Why A Senior May Not Be Bathing

Elderly adults can sometimes have a bit of an “old people” smell about them for a number of reasons. But if a older loved one is neglecting their personal hygiene after having been attentive to their appearance and cleanliness throughout their lives, something besides forgetfulness may be behind the change.

The appearance of an older adult; dirty stained clothing, unwashed hair or body odor can be a sign to friends and family that something isn’t quite right.  Elderly adults may be fearful of falling in the shower, unable to climb the stairs to the laundry room or simply can’t keep track of when they last bathed due to memory changes.   In some cases, lack of interest in bathing or keeping clean can be a sign of depression or even a stubborn retaliation for loss of control over some aspects of life.

Loved-ones should handle the situation carefully and treat their elders with respect, compassion and above all, patience.  By gently suggesting regular assistance with bathing or installing grab-bars, better lighting and removing any tripping hazards in the bathroom, elderly adults may be more receptive to regular showers.

Family and friends may also need to adjust their expectations as parents or other loved-ones become elderly.  Daily showering and perfectly cleaned and pressed clothing may have once been the norm, but may be unrealistic going forward in some situations.  Aim for pretty good, not flawless.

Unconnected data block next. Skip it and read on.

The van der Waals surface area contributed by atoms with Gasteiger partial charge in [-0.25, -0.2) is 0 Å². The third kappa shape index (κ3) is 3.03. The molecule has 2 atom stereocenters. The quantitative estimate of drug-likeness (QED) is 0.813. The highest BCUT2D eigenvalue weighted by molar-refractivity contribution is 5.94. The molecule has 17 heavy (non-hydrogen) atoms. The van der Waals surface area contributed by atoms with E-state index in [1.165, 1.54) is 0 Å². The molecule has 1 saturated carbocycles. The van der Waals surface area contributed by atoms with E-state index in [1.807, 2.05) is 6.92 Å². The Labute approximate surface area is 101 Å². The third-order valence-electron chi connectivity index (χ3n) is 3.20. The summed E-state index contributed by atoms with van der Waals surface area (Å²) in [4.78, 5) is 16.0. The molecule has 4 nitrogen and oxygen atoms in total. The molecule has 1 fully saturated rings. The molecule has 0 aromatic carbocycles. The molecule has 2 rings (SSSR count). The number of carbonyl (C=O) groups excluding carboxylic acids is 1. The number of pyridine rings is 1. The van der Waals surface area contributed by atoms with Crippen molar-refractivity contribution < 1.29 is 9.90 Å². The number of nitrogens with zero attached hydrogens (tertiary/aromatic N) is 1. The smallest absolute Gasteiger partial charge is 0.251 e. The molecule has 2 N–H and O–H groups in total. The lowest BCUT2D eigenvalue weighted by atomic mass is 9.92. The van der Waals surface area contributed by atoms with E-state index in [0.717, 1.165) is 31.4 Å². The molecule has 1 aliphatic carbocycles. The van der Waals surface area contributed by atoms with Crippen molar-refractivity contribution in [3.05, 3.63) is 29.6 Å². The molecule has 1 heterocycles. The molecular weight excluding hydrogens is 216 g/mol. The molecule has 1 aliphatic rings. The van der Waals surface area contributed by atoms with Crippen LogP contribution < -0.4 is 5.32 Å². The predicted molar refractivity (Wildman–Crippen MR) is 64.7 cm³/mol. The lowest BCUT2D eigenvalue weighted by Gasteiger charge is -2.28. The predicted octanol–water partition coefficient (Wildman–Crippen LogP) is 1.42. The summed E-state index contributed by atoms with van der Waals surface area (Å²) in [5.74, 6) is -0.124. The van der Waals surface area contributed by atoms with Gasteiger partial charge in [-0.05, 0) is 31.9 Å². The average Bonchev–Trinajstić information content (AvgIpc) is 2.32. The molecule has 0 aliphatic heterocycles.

Depression isn’t a normal part of aging and should be treated as a medical condition.   Older adults are at an increased risk of depression, especially if they have at least one chronic health problem.

Signs of depression can include persistent feelings of:

  • Hopelessness
  • Guilt or helplessness
  • Irritability, restlessness
  • Loss of interest in once-enjoyed activities
  • Fatigue, loss of energy
  • Insomnia or excessive sleeping
  • Change in eating pattern
  • Difficulty making decisions, focusing or remembering details
  • Thoughts of suicide
  • Persistent aches and pains that do not improve with treatment

Source:  Centers for Disease Control and Prevention.

If caregivers, friends or family notice some or even several of these symptoms in an elderly person, contact their health care provider for assistance.